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Thread: P. esseriana Question

  1. #9
    Tropical Fish Enthusiast jimscott's Avatar
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    I use pulverized, freezed dried bloodworms.

  2. #10
    Moderator Joseph Clemens's Avatar
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    My present avatar is the side view of a Pinguicula esseriana growing in its own 2-1/4" pot.

    Here are some additional photographs illustrating the amazing potential of this fascinating species -->



    The plant in the first photo above is planted in an all-mineral media, and the plants shown in the bottom photo are planted in a mixture of sphagnum peat moss, silica sand, and pumice. For me, careful but generous feeding with things like powdered freeze-dried blood worms, powdered freeze-dried tubifex worms, or dried, powdered, insects - each fed individually or in various combinations. They are each about one year old from leaf propagations. I also keep them wet and strongly illuminated by fluorescent lights, year-'round. When feeding, I recommend very tiny amounts be fed at any one time, until you develop a feeding sense. Too much feed at any one time can result in plant leaf damage. I like to moisten the feed, immediately after feeding, by lightly spraying the leaves with water or a very dillute solution (1/10 usual dose or weaker), of a complete soluble fertilizer formula - enough to moisten the feed, but not wash it off of the leaves. Feeding is most effective if it is combined with sufficient watering and lighting - feeding without sufficient water and lighting can cause harm. Maintaining a balance of environmental factors is very importatnt.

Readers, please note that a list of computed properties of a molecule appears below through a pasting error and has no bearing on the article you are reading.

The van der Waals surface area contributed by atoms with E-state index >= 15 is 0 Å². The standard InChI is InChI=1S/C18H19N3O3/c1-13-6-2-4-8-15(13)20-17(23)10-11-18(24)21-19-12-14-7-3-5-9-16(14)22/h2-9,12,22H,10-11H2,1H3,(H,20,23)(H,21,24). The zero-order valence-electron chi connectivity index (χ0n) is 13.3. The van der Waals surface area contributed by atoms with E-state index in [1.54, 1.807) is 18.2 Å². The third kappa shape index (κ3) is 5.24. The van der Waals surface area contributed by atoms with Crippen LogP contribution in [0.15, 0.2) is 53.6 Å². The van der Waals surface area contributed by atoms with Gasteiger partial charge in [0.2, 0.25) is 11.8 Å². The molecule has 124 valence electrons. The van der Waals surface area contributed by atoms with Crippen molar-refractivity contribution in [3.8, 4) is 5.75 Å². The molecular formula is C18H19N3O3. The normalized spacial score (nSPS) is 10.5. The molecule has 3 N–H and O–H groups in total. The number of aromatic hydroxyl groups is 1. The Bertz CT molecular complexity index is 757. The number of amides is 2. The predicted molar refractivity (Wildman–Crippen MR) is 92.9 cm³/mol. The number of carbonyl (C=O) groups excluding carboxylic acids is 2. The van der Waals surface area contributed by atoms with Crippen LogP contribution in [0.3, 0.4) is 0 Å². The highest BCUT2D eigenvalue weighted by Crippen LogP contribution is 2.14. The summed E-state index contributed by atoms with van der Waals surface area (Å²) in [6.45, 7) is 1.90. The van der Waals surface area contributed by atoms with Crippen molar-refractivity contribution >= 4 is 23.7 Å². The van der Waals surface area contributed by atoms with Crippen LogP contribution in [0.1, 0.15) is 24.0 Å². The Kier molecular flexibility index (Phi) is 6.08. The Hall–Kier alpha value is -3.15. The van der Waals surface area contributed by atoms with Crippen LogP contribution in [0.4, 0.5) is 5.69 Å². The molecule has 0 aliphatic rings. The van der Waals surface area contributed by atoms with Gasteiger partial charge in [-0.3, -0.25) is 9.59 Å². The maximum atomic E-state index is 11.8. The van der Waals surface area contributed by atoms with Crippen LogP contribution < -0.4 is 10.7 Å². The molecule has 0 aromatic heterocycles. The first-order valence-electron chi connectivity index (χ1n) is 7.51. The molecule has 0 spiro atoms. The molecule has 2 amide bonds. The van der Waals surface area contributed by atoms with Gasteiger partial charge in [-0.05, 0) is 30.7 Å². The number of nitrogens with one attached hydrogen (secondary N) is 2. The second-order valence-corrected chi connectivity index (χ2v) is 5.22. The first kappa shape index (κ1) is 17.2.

To prompt blooming, I have found that providing cooler nighttime temperatures, even as low as 40F, is the single most important factor in initiating flowering in most Mexican Pinguicula.

    I realize that many of the techniques I use when growing these beautiful little plants is different than more traditional techniques, but I believe it is important to discover that there are variations in growing methods among successful growers. And that we can each learn to be better growers by comparing our own techniques with the techniques of other growers.
    Last edited by Joseph Clemens; 11-12-2010 at 11:35 AM. Reason: Adding cultivation details.
    Joseph Clemens
    Tucson, Arizona, U S A

  3. #11

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    definetly feed it. mine loves to be really wet. seams to grow really well when i have it soaked and sitting in water.

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